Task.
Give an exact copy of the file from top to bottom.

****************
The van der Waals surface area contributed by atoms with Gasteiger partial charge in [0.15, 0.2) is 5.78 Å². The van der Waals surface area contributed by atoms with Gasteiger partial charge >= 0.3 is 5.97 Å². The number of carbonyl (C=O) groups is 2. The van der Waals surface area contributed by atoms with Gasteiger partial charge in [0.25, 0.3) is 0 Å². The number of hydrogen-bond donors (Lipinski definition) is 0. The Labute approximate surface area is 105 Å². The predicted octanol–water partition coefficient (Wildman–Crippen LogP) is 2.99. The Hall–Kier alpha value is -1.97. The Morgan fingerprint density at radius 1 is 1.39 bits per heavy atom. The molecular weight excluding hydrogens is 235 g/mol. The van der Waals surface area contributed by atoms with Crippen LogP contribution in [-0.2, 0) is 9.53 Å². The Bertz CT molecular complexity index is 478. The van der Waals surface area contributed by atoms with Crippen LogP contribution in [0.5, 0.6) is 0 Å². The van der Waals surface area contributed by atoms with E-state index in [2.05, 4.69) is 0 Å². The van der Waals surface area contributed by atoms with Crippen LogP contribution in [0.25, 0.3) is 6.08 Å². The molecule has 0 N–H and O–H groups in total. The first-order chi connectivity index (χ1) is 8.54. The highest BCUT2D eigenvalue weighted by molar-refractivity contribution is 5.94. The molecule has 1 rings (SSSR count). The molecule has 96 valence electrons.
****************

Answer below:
The van der Waals surface area contributed by atoms with Gasteiger partial charge in [0.15, 0.2) is 5.78 Å². The van der Waals surface area contributed by atoms with Gasteiger partial charge >= 0.3 is 5.97 Å². The number of carbonyl (C=O) groups is 2. The van der Waals surface area contributed by atoms with Gasteiger partial charge in [0.25, 0.3) is 0 Å². The number of hydrogen-bond donors (Lipinski definition) is 0. The Labute approximate surface area is 105 Å². The predicted octanol–water partition coefficient (Wildman–Crippen LogP) is 2.99. The Hall–Kier alpha value is -1.97. The Morgan fingerprint density at radius 1 is 1.39 bits per heavy atom. The molecular weight excluding hydrogens is 235 g/mol. The van der Waals surface area contributed by atoms with Crippen LogP contribution in [-0.2, 0) is 9.53 Å². The Bertz CT molecular complexity index is 478. The van der Waals surface area contributed by atoms with Crippen LogP contribution in [0.5, 0.6) is 0 Å². The van der Waals surface area contributed by atoms with E-state index in [2.05, 4.69) is 0 Å². The van der Waals surface area contributed by atoms with Crippen LogP contribution in [0.25, 0.3) is 6.08 Å². The molecule has 0 N–H and O–H groups in total. The first-order chi connectivity index (χ1) is 8.54. The highest BCUT2D eigenvalue weighted by molar-refractivity contribution is 5.94. The molecule has 1 rings (SSSR count). The molecule has 96 valence electrons.